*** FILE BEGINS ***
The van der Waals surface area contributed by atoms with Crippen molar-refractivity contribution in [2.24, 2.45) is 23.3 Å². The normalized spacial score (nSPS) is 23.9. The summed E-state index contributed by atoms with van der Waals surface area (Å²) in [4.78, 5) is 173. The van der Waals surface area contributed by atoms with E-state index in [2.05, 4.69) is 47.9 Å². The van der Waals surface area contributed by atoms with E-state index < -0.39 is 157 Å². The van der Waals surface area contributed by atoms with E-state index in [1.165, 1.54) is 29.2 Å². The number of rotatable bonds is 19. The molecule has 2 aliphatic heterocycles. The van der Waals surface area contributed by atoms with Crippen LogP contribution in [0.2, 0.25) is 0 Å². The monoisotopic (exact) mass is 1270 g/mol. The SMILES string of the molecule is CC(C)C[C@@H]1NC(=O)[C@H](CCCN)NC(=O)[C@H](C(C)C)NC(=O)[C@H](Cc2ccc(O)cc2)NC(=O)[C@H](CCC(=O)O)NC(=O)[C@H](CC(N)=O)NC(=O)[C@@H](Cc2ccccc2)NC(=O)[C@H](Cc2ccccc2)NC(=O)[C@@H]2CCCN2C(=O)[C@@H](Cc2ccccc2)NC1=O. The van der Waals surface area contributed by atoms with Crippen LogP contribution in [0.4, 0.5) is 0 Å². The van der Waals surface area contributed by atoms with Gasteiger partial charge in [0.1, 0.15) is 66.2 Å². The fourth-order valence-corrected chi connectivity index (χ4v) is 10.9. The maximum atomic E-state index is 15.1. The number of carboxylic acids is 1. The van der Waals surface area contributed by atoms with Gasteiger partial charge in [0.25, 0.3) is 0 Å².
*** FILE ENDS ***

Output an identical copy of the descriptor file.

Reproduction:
The van der Waals surface area contributed by atoms with Crippen molar-refractivity contribution in [2.24, 2.45) is 23.3 Å². The normalized spacial score (nSPS) is 23.9. The summed E-state index contributed by atoms with van der Waals surface area (Å²) in [4.78, 5) is 173. The van der Waals surface area contributed by atoms with E-state index in [2.05, 4.69) is 47.9 Å². The van der Waals surface area contributed by atoms with E-state index < -0.39 is 157 Å². The van der Waals surface area contributed by atoms with E-state index in [1.165, 1.54) is 29.2 Å². The number of rotatable bonds is 19. The molecule has 2 aliphatic heterocycles. The van der Waals surface area contributed by atoms with Crippen LogP contribution in [0.2, 0.25) is 0 Å². The monoisotopic (exact) mass is 1270 g/mol. The SMILES string of the molecule is CC(C)C[C@@H]1NC(=O)[C@H](CCCN)NC(=O)[C@H](C(C)C)NC(=O)[C@H](Cc2ccc(O)cc2)NC(=O)[C@H](CCC(=O)O)NC(=O)[C@H](CC(N)=O)NC(=O)[C@@H](Cc2ccccc2)NC(=O)[C@H](Cc2ccccc2)NC(=O)[C@@H]2CCCN2C(=O)[C@@H](Cc2ccccc2)NC1=O. The van der Waals surface area contributed by atoms with Crippen LogP contribution in [0.4, 0.5) is 0 Å². The van der Waals surface area contributed by atoms with Gasteiger partial charge in [0.1, 0.15) is 66.2 Å². The fourth-order valence-corrected chi connectivity index (χ4v) is 10.9. The maximum atomic E-state index is 15.1. The number of carboxylic acids is 1. The van der Waals surface area contributed by atoms with Gasteiger partial charge in [0.25, 0.3) is 0 Å².